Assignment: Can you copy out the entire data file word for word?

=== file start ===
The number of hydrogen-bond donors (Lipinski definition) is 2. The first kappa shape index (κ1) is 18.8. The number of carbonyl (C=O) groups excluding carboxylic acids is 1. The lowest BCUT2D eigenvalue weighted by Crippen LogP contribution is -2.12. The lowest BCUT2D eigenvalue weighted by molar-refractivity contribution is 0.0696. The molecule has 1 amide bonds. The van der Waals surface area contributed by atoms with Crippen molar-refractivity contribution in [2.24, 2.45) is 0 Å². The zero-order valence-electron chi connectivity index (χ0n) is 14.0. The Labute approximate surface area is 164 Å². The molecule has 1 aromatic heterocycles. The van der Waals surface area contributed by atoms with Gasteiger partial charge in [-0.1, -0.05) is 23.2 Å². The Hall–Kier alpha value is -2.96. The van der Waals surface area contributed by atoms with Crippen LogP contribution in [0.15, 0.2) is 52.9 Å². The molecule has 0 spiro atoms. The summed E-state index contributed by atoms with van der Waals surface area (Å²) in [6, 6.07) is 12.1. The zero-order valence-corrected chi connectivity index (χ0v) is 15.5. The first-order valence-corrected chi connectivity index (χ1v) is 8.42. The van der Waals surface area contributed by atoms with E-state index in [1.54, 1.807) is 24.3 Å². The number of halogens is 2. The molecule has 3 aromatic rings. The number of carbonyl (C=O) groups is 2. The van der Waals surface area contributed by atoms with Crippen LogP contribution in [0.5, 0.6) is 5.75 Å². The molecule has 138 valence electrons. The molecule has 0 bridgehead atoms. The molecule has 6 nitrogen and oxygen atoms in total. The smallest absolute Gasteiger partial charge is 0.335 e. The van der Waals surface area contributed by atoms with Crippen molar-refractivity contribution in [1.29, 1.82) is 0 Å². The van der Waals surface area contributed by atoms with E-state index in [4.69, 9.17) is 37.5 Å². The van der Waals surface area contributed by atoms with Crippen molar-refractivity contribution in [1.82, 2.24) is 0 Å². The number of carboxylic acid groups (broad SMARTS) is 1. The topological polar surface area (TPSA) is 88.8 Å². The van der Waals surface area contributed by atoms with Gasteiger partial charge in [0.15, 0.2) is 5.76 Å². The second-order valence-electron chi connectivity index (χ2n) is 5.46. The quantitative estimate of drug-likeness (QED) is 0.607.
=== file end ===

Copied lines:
The number of hydrogen-bond donors (Lipinski definition) is 2. The first kappa shape index (κ1) is 18.8. The number of carbonyl (C=O) groups excluding carboxylic acids is 1. The lowest BCUT2D eigenvalue weighted by Crippen LogP contribution is -2.12. The lowest BCUT2D eigenvalue weighted by molar-refractivity contribution is 0.0696. The molecule has 1 amide bonds. The van der Waals surface area contributed by atoms with Crippen molar-refractivity contribution in [2.24, 2.45) is 0 Å². The zero-order valence-electron chi connectivity index (χ0n) is 14.0. The Labute approximate surface area is 164 Å². The molecule has 1 aromatic heterocycles. The van der Waals surface area contributed by atoms with Gasteiger partial charge in [-0.1, -0.05) is 23.2 Å². The Hall–Kier alpha value is -2.96. The van der Waals surface area contributed by atoms with Crippen LogP contribution in [0.15, 0.2) is 52.9 Å². The molecule has 0 spiro atoms. The summed E-state index contributed by atoms with van der Waals surface area (Å²) in [6, 6.07) is 12.1. The zero-order valence-corrected chi connectivity index (χ0v) is 15.5. The first-order valence-corrected chi connectivity index (χ1v) is 8.42. The van der Waals surface area contributed by atoms with E-state index in [1.54, 1.807) is 24.3 Å². The number of halogens is 2. The molecule has 3 aromatic rings. The number of carbonyl (C=O) groups is 2. The van der Waals surface area contributed by atoms with Crippen LogP contribution in [0.5, 0.6) is 5.75 Å². The molecule has 138 valence electrons. The molecule has 0 bridgehead atoms. The molecule has 6 nitrogen and oxygen atoms in total. The smallest absolute Gasteiger partial charge is 0.335 e. The van der Waals surface area contributed by atoms with Crippen molar-refractivity contribution in [1.29, 1.82) is 0 Å². The van der Waals surface area contributed by atoms with E-state index in [4.69, 9.17) is 37.5 Å². The van der Waals surface area contributed by atoms with Crippen molar-refractivity contribution in [1.82, 2.24) is 0 Å². The number of carboxylic acid groups (broad SMARTS) is 1. The topological polar surface area (TPSA) is 88.8 Å². The van der Waals surface area contributed by atoms with Gasteiger partial charge in [0.15, 0.2) is 5.76 Å². The second-order valence-electron chi connectivity index (χ2n) is 5.46. The quantitative estimate of drug-likeness (QED) is 0.607.